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Is ACCO Brands Corporation (NYSE:ACCO) a good dividend stock? How can we tell? Dividend paying companies with growing earnings can be highly rewarding in the long term. Yet sometimes, investors buy a stock for its dividend and lose money because the share price falls by more than they earned in dividend payments.
Some readers mightn't know much about ACCO Brands's 3.1% dividend, as it has only been paying distributions for a year or so. The company also bought back stock during the year, equivalent to approximately 10% of the company's market capitalisation at the time. Some simple analysis can reduce the risk of holding ACCO Brands for its dividend, and we'll focus on the most important aspects below.
Dividends are typically paid from company earnings. If a company pays more in dividends than it earned, then the dividend might become unsustainable - hardly an ideal situation. So we need to form a view on if a company's dividend is sustainable, relative to its net profit after tax. In the last year, ACCO Brands paid out 26% of its profit as dividends. This is a middling range that strikes a nice balance between paying dividends to shareholders, and retaining enough earnings to invest in future growth. Plus, there is room to increase the payout ratio over time.
Another important check we do is to see if the free cash flow generated is sufficient to pay the dividend. ACCO Brands paid out 63% of its free cash flow last year, which is acceptable, but is starting to limit the amount of earnings that can be reinvested into the business. It's encouraging to see that the dividend is covered by both profit and cash flow. This generally suggests the dividend is sustainable, as long as earnings don't drop precipitously.
Is ACCO Brands's Balance Sheet Risky?
As ACCO Brands has a meaningful amount of debt, we need to check its balance sheet to see if the company might have debt risks. A rough way to check this is with these two simple ratios: a) net debt divided by EBITDA (earnings before interest, tax, depreciation and amortisation), and b) net interest cover. Net debt to EBITDA is a measure of a company's total debt. Net interest cover measures the ability to meet interest payments. Essentially we check that a) the company does not have too much debt, and b) that it can afford to pay the interest. ACCO Brands has net debt of 3.27 times its EBITDA, which is getting towards the limit of most investors' comfort zones. Judicious use of debt can enhance shareholder returns, but also adds to the risk if something goes awry.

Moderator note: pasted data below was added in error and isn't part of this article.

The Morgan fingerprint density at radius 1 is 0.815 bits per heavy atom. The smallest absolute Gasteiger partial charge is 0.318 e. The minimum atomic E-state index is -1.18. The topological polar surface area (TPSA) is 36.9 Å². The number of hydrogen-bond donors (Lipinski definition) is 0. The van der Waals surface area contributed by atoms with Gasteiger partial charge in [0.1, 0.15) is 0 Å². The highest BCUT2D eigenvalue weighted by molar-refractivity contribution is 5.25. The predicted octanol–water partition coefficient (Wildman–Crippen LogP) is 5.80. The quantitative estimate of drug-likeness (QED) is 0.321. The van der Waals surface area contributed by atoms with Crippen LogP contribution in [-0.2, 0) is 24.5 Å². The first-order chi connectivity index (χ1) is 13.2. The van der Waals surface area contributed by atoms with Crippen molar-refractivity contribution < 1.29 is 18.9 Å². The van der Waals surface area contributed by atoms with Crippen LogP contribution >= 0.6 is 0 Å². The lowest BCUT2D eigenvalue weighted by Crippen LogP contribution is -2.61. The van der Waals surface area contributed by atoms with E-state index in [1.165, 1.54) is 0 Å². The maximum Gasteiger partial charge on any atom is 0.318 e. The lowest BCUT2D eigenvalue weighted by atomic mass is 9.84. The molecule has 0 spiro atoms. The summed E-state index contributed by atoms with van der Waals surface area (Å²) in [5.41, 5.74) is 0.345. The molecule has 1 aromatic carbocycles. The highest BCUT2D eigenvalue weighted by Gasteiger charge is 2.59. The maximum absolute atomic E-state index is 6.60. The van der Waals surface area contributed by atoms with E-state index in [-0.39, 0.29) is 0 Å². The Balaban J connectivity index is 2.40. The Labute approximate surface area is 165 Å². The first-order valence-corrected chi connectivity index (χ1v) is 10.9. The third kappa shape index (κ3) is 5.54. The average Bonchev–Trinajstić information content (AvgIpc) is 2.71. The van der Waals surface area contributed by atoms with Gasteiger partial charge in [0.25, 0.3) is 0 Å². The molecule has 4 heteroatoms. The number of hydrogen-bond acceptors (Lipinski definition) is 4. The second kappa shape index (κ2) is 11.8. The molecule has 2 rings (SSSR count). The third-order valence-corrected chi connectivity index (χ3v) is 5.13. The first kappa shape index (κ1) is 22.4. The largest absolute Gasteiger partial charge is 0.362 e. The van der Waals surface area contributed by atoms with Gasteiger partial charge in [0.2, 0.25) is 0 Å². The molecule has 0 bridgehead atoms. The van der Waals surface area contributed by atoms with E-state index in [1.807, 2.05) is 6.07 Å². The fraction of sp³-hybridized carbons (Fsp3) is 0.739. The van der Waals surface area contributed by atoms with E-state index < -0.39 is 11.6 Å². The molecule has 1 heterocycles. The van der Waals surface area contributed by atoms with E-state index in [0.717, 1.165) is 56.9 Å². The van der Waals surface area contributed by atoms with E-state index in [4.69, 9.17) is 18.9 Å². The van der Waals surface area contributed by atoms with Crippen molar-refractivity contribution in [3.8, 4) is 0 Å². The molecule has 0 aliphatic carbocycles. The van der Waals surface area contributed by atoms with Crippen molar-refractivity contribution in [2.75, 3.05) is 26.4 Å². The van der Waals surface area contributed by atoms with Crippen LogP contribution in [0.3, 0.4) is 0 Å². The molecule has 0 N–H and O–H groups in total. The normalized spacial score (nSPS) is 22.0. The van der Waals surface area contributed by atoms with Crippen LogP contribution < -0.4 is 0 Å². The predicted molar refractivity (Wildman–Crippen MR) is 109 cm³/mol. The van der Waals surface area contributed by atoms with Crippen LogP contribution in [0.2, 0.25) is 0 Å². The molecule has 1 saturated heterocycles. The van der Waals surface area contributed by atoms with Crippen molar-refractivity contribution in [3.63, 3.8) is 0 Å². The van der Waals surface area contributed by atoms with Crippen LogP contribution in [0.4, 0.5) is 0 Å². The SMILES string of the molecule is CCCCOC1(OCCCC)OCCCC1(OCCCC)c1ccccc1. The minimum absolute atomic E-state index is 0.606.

Net interest cover can be calculated by dividing earnings before interest and tax (EBIT) by the company's net interest expense. ACCO Brands has EBIT of 5.67 times its interest expense, which we think is adequate.
Remember, you can always get a snapshot of ACCO Brands's latest financial position, by checking our visualisation of its financial health.
One of the major risks of relying on dividend income, is the potential for a company to struggle financially and cut its dividend. Not only is your income cut, but the value of your investment declines as well - nasty. Its most recent annual dividend was US$0.24 per share, effectively flat on its first payment one years ago.
Modest dividend growth is good to see, especially with the payments being relatively stable. However, the payment history is relatively short and we wouldn't want to rely on this dividend too much.
Dividend Growth Potential
Examining whether the dividend is affordable and stable is important. However, it's also important to assess if earnings per share (EPS) are growing. Over the long term, dividends need to grow at or above the rate of inflation, in order to maintain the recipient's purchasing power. Earnings have grown at around 6.3% a year for the past five years, which is better than seeing them shrink! Earnings per share have been growing at a credible rate. What's more, the payout ratio is reasonable and provides some protection to the dividend, or even the potential to increase it.
To summarise, shareholders should always check that ACCO Brands's dividends are affordable, that its dividend payments are relatively stable, and that it has decent prospects for growing its earnings and dividend. Firstly, we like that ACCO Brands pays out a low fraction of earnings. It pays out a higher percentage of its cashflow, although this is within acceptable bounds. Second, earnings growth has been ordinary, and its history of dividend payments is shorter than we'd like. While we're not hugely bearish on it, overall we think there are potentially better dividend stocks than ACCO Brands out there.
Earnings growth generally bodes well for the future value of company dividend payments. See if the 6 ACCO Brands analysts we track are forecasting continued growth with our free report on analyst estimates for the company.
If you are a dividend investor, you might also want to look at our curated list of dividend stocks yielding above 3%.
We aim to bring you long-term focused research analysis driven by fundamental data. Note that our analysis may not factor in the latest price-sensitive company announcements or qualitative material.
If you spot an error that warrants correction, please contact the editor at email@example.com. This article by Simply Wall St is general in nature. It does not constitute a recommendation to buy or sell any stock, and does not take account of your objectives, or your financial situation. Simply Wall St has no position in the stocks mentioned. Thank you for reading.